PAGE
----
There are three common variations of chemical peels, classified as:
These classifications refer to the depth of the skin penetration caused by the exfoliating agent. Superficial peels treat the outer layer of the skin, called the epidermis, and mildly stimulate collagen formation in the uppermost part of the dermis.
Commonly used peeling agents are Alpha-hydroxy acids (AHAs) and Beta Hydroxy acids. They provide significant benefits by helping smooth rough, dry skin, improve the texture of sun-damaged skin, and even-out skin tone. Treatment recovery is rapid usually consisting of minor flaking and mild redness for several days. A series of four to six treatments is generally required to obtain the best results.
Results of an AHA peel are temporary and periodic treatments are recommended to maintain the results.
AHAs are often referred to as fruit acids. They include glycolic acid (from sugar cane), lactic acid (from sour milk), citric acid (from citrus fruits) and tartaric acid (from fermented grapes). Glycolic acid is most frequently used for superficial peels and in cosmetic formulations. When used as a peel, the pH or measure of acidity is low (more acidic) and thus more irritating.
Products for home use have been partially neutralized (resulting in a pH closer to that of the normal skin surface, 4.2—5.6) and are less irritating.
Medium peels often contain trichloroacetic acid (TCA) (35%), although lower percentages can be used for superficial peels and higher percentages (50-60%) can produce a deep peel. The best candidate for medium peels is an individual with fair skin. It is sometimes combined with other treatments such as tretinoin cream, Jessner’s solution (containing lactic acid, salicylic acid and resorcinol), or Microdermabrasion, to intensify the results.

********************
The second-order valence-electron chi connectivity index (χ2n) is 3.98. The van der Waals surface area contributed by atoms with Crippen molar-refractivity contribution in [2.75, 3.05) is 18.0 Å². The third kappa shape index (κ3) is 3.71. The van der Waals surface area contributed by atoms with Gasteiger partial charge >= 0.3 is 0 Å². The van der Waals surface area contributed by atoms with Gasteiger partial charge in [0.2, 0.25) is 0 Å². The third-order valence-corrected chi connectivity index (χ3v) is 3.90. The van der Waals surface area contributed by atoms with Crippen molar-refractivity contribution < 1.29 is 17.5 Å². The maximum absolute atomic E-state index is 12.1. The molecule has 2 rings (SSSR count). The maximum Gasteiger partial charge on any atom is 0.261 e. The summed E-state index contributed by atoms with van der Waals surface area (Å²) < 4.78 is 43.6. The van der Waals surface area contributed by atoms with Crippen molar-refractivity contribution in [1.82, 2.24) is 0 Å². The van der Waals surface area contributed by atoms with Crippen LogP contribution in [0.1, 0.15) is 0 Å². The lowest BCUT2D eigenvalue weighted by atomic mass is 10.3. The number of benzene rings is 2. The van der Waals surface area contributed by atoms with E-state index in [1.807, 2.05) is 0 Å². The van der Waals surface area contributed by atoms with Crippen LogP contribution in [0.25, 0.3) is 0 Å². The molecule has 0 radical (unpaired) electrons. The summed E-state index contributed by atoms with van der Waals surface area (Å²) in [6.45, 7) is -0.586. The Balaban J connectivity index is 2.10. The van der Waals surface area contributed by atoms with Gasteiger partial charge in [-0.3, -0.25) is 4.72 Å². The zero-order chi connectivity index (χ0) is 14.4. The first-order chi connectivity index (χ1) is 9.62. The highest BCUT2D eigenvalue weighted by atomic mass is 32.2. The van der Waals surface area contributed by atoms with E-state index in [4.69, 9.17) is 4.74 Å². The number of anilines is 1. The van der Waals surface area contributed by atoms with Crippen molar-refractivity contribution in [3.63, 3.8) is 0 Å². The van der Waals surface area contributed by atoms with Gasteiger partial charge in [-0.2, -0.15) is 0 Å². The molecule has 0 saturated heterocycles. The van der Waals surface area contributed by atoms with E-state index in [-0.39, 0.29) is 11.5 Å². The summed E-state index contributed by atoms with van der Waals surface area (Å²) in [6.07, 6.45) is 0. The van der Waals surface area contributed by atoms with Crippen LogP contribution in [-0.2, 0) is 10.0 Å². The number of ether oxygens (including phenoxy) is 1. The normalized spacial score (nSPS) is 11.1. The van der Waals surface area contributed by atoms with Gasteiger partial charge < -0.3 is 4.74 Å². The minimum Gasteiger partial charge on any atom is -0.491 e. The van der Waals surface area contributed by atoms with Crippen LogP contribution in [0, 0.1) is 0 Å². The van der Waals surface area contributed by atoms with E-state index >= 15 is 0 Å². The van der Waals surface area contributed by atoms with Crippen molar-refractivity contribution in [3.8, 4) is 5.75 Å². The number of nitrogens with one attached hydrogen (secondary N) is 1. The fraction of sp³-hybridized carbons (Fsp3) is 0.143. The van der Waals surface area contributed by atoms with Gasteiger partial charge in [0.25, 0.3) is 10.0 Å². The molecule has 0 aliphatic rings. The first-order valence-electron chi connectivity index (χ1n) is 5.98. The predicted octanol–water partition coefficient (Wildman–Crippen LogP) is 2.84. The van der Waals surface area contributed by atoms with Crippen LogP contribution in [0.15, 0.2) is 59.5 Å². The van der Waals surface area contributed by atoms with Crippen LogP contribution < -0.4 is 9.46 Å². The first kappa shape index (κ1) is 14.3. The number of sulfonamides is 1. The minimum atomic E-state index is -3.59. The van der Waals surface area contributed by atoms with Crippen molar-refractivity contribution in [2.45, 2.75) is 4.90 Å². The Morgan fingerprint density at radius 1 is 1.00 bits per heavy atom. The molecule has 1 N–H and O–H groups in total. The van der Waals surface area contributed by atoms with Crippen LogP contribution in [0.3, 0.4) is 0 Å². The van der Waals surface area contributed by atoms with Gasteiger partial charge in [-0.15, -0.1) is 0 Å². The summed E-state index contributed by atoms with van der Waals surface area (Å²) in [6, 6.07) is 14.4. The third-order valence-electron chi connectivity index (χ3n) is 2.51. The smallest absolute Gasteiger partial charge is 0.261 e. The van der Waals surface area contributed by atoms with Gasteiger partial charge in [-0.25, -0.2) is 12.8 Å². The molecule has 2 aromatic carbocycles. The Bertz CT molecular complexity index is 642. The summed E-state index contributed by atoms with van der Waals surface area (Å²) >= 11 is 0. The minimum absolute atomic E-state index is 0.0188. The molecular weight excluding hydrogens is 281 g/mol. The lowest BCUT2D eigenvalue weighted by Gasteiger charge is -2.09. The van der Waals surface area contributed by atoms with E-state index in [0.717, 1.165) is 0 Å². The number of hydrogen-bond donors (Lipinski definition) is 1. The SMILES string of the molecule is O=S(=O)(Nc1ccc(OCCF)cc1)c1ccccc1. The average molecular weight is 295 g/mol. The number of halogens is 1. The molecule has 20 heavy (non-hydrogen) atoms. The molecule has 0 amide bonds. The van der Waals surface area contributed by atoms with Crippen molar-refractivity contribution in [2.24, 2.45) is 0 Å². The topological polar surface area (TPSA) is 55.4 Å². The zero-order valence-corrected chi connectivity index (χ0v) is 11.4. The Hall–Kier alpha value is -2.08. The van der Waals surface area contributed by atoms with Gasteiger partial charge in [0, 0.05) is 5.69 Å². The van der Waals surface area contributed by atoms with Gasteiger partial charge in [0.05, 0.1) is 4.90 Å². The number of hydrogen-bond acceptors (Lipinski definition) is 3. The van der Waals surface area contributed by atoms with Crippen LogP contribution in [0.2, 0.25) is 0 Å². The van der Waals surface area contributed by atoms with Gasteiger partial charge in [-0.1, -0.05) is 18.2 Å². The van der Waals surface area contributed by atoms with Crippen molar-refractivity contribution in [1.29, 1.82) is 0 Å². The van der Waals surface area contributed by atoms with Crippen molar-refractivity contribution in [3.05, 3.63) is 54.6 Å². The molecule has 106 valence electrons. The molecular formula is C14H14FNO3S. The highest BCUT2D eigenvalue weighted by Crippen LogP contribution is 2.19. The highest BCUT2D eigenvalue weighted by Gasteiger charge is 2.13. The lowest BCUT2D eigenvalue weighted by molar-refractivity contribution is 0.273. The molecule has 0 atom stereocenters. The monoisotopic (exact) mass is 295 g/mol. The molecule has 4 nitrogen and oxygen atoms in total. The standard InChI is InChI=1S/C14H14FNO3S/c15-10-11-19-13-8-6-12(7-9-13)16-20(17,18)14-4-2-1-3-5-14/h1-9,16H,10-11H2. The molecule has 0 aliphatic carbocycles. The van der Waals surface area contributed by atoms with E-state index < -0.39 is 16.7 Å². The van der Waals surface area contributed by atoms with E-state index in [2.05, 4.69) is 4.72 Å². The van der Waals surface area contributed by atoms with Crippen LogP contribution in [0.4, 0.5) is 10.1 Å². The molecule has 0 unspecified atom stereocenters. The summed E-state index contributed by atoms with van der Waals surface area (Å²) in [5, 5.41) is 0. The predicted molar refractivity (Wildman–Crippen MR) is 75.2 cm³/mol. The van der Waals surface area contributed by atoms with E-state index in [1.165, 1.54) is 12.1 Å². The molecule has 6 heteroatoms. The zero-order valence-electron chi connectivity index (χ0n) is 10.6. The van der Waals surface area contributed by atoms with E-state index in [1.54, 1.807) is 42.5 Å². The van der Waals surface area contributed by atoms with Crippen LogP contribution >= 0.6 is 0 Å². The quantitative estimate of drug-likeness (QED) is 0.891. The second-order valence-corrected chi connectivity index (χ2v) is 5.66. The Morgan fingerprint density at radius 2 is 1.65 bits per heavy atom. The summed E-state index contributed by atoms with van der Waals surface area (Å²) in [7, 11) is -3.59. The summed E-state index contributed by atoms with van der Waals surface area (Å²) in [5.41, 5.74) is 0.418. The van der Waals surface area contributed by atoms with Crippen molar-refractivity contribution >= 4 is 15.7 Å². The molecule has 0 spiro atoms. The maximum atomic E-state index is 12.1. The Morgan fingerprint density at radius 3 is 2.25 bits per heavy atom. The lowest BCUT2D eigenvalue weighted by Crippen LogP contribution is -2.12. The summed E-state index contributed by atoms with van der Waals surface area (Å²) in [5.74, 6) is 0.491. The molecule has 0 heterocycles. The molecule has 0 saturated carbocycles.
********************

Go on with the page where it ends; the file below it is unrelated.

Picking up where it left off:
TCA treats the epidermis and upper dermis and causes the upper layers of skin to peel within 5 to 7 days. A mild pain medication may be used to ease the stinging that occurs with this type of peel. Immediately after the treatment a white frost forms and begins temporarily turning red.
There is some recovery (down) time. It is typically three to five days, but it’s time well spent since milder peels simply cannot deliver the same results.
Medium peels can be used to treat a number of skin conditions, but they are most often used to treat the effects of sun damage. They also diminish the appearance of blotchy skin by reducing the color contrast of surrounding skin. Deep wrinkles are less responsive and require additional treatments. Frequently a series of medium peels is required to achieve the desired result.
It’s important to take pretreatment with anti-viral medicine if you have a tendency for cold sores. It’s also extremely important to protect your treated skin from sun exposure by using a transparent zinc oxide sun-blocker before leaving going outdoors.
Please note: Deep peels are not performed in this office.
To varying degrees, medium peels cause remodeling of the collagen in the dermis and an increase in the elastic fibers. Collagen and elastin (an elastic fiber) are the main structural proteins in the dermis. With aging, the dermal collagen and elastin content decreases as the skin becomes thinner. This is accelerated by sun exposure and is the major factor associated with wrinkling.
If you’d like to find out what this treatment can offer you, please contact us at our Burlington, Massachusetts office (781.272.7022) for a consultation appointment.